If ‘too busy’ sounds like your story, you’re actually telling the universe to hold off on delivering you any more because you’re jam-packed and you have no space left as it is.

Where are you using the excuse of ‘too busy’ in your life, that’s preventing you from living the life of your dreams?

leadership training

p.s. I have all the time in the world for all of my readers, clients and referrals. Bring it on!

The Key to Staying Committed

I once heard a great statement from the CEO of the Union of Ontario Indians.  While speaking to his team about staying committed he said, “If I’m not doing my job, please let me know, but don’t let it stop you from doing your job.”  I will always remember this piece of wisdom, and I’ve shared it with so many audiences since.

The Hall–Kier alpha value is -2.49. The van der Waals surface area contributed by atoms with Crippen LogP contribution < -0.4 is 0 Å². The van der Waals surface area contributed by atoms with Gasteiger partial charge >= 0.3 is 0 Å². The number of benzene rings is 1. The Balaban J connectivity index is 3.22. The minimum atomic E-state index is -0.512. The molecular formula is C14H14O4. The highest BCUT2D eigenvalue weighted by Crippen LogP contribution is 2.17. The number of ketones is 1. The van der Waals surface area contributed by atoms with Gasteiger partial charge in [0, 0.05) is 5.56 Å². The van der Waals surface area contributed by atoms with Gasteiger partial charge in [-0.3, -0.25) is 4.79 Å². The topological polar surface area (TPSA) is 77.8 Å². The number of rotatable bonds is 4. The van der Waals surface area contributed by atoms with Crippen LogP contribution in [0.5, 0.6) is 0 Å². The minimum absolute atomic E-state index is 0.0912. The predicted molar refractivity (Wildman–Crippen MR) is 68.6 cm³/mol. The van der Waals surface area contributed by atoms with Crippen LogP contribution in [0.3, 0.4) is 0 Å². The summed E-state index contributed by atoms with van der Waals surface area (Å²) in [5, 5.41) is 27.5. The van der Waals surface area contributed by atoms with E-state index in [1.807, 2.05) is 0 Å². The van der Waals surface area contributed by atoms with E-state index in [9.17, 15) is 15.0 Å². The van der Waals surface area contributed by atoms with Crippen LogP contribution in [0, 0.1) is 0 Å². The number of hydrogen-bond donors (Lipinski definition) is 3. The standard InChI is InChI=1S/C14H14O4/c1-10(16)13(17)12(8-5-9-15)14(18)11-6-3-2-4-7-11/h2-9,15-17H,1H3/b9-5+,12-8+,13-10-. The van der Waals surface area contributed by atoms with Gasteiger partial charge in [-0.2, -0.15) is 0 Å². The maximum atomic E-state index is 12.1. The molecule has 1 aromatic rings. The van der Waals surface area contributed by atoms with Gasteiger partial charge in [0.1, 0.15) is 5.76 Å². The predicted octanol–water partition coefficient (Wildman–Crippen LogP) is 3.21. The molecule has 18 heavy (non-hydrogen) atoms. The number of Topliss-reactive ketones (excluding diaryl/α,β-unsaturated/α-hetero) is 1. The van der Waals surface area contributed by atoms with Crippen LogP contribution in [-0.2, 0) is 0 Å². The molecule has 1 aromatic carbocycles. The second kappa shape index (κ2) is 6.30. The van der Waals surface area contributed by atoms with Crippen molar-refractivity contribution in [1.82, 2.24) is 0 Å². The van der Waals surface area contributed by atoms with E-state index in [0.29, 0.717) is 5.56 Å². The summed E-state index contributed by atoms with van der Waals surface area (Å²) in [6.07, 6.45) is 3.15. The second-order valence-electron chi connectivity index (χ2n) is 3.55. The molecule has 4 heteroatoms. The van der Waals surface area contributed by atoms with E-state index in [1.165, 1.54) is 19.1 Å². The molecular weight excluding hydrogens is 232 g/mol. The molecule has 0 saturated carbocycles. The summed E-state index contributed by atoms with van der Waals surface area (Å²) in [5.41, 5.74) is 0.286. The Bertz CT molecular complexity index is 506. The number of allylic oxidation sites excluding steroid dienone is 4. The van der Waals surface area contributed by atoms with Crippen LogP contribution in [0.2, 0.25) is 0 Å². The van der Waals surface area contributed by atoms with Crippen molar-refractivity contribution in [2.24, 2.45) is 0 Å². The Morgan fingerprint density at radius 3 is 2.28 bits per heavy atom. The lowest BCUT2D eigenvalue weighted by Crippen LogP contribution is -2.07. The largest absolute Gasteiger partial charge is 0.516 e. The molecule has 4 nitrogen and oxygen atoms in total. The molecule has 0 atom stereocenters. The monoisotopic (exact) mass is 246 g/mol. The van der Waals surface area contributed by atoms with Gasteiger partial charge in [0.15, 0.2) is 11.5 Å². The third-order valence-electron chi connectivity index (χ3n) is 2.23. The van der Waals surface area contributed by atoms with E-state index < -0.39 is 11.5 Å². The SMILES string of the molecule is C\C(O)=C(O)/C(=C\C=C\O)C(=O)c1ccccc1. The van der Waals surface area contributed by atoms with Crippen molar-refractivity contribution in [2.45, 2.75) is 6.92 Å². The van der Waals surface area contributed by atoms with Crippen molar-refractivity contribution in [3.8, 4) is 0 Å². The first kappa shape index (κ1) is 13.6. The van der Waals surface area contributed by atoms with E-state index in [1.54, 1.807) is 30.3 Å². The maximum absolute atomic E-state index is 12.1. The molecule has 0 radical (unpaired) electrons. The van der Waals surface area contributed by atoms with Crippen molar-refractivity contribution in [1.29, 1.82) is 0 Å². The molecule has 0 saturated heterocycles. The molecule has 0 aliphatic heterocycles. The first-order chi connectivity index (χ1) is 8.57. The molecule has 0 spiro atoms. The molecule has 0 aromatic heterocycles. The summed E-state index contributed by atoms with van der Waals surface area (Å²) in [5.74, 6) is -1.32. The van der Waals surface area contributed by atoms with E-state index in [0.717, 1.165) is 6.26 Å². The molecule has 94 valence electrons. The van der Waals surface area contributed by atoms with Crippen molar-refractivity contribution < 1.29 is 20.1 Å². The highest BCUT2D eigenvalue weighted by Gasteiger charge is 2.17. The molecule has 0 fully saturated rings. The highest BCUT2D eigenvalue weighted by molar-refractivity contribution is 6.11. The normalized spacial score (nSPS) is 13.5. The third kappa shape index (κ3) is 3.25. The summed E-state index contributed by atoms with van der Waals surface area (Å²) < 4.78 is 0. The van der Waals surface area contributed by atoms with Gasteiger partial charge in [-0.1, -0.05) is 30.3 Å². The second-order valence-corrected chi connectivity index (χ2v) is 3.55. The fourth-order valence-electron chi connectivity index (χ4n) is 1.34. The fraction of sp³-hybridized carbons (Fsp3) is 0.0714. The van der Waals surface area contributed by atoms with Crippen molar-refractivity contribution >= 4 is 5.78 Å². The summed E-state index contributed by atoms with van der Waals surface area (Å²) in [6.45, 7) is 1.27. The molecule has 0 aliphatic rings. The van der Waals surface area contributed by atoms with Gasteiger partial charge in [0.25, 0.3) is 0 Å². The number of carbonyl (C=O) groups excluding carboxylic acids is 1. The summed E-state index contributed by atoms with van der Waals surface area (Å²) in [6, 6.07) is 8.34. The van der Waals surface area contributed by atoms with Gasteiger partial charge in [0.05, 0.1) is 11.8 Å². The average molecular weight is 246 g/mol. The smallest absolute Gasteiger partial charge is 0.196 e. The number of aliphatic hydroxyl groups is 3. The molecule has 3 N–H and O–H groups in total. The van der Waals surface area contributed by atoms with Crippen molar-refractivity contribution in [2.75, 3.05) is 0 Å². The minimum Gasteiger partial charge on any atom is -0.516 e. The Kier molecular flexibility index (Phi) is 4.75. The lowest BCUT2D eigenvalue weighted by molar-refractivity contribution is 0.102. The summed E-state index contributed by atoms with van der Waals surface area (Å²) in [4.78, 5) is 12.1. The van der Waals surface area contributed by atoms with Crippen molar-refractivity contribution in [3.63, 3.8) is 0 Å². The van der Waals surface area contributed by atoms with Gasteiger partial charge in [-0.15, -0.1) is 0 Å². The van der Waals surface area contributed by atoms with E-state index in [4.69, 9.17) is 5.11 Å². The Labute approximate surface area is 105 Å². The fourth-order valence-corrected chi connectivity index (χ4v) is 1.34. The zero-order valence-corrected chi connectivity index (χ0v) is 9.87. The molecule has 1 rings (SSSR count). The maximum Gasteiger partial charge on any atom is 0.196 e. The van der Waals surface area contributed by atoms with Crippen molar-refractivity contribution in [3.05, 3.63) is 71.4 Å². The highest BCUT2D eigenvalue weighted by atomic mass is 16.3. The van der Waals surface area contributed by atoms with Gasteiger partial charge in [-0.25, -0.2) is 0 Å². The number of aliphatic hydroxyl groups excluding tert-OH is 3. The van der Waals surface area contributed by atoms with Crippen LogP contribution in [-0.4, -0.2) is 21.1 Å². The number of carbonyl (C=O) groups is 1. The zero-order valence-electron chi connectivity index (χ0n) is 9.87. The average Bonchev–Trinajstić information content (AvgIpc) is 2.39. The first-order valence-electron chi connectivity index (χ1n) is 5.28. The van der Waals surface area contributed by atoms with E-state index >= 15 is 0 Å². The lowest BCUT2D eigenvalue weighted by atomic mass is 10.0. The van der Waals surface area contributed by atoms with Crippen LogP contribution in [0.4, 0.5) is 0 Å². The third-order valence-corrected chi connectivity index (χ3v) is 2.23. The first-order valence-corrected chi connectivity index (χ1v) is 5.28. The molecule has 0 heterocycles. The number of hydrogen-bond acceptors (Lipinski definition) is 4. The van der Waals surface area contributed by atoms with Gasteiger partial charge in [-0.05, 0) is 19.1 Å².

People resonate with this because they form teams, agreements, pacts, set goals or create dreams together, but if someone falls out of commitment, sometimes everyone comes to a halt, blames those who quit and remain frustrated failures at what they had committed to.

I’d say this scenario is a reasonable excuse to quit, give up, or return to the status quo.  People often don’t realize the underlying reasons they have for buying into others’ lack of commitment, but they are definitely getting something out of it, for example, it’s a good excuse to not put in your best effort because others aren’t.

Twice this week, I chatted with clients who’ve been challenged with the commitment of a team. A community leader spoke of his disappointment in a group that had a great idea and implemented it, but after a few roadblocks, people started wavering on their commitments, and the project fell apart.  I suggested to the leader that he not quit.  Others may quit, but that doesn’t mean he has to.  His satisfaction should not be at the mercy of other people’s decisions.